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    • It was a very interesting church, quite different from others.

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  16. Todi is so beautiful. I remember having lunch at a gorgeous little restaurant just off the square which had an open grill and stunning views of the valley. Did you find the gorgeous little linen shop in the square?

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    • I did find that little shop…I bought something there.

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  17. Look like a beautiful place and all that walking must be great for fitness level although I confess I might be tempted to take the funicular if I ever lucky enough to visit Todi. Enjoy the further research!

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    • I am happy to walk all day….but not uphill.

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  18. Oh, what a charming place! Hope you’ve had a lovely weekend, my friend.
    Hugs,
    Kathy

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    • I had a wonderful weekend in lovely Italy…thank you.

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  19. Thank you so much Debra for your visit to my show at Aldobrandesca Fortress, on Mount Amiata! It was really a pleasure to welcome you at the castle. I’m so grateful! Have a nice day! And many thanks to Eileen!

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    • I was a delight to meet you Roberto. We loved your exhibition and our time in Piancastagnaio.

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  20. Another fabulous post of another gorgeous Italian town. I just love it, I want to go there and I love the photos. Lyn

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    • There are simply too many wonderful places to see in Italy.

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  21. Wow, looks amazing… x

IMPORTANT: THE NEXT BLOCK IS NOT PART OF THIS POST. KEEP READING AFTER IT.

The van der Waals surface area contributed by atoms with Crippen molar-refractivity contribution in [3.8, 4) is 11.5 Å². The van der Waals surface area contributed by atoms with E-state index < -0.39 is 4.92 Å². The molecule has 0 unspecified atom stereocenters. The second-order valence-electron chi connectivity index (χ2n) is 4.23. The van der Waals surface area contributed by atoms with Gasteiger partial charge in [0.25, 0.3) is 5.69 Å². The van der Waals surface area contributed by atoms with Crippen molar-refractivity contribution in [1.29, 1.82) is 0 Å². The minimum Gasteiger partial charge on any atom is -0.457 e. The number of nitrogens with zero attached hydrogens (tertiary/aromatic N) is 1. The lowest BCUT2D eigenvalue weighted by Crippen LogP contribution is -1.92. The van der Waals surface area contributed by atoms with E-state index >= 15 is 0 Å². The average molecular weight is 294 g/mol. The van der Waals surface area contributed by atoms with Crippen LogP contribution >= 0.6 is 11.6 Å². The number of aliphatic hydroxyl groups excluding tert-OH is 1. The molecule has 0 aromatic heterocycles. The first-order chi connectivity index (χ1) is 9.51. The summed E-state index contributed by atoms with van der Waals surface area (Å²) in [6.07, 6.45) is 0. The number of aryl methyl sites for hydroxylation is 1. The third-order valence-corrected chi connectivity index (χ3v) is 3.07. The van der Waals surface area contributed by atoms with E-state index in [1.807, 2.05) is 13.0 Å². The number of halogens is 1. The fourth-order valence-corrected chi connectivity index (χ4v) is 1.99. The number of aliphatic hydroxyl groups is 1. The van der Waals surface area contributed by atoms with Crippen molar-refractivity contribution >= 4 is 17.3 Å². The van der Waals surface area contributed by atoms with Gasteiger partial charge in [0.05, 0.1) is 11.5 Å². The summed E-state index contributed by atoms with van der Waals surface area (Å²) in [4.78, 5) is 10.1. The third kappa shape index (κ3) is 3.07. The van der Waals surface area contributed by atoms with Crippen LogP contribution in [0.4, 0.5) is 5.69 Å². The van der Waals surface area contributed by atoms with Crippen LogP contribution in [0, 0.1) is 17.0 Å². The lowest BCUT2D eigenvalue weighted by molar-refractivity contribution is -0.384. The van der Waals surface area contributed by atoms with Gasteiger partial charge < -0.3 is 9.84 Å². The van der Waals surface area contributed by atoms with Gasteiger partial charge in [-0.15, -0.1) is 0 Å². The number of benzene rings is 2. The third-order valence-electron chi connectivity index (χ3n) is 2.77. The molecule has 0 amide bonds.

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  22. There’s an Italian immersion school in Todi that I’ve had on my “I have to do that” list for a while but I’ve never seen or known much about Todi. Now it’s even more of a must do because, wow, the town looks great! Thanks for the peek at it.

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    • Todi is a lovely little town and so close to other gorgeous places….like Orvieto.

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  23. Oh Debra, I am so there! My sister and I had to choose between Norcia and Todi on our last trip to Italy and we chose Norcia, but I will definitely make the effort to see Todi next trip… Here’s my 2010 Norcia post:
    http://tenweeksinitaly.wordpress.com/2010/10/02/norcia-un-posto-bellissimo-e-remoto/
    Ciao for now, Maria Luisa

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    • Norcia looks great too…..there is too much to see in lovely Italy.

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  24. Love LOVE the details as always. Your expertise! Love the many arches – indeed, very Italian. And the landscapes … so awesome to stare at.
    The wooden craved sculptures are the best. Really cool knowing I don’t see much of it now.

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  25. For me Todi will always be remembered as the town of the great Jacopone da Todi whose bones rest in the church of San Fortunato there – see my blog on him at http://longoio.wordpress.com/2014/04/14/stabat-mater-dolorosa/

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    • Todi is a pretty hilltop town, worth a visit.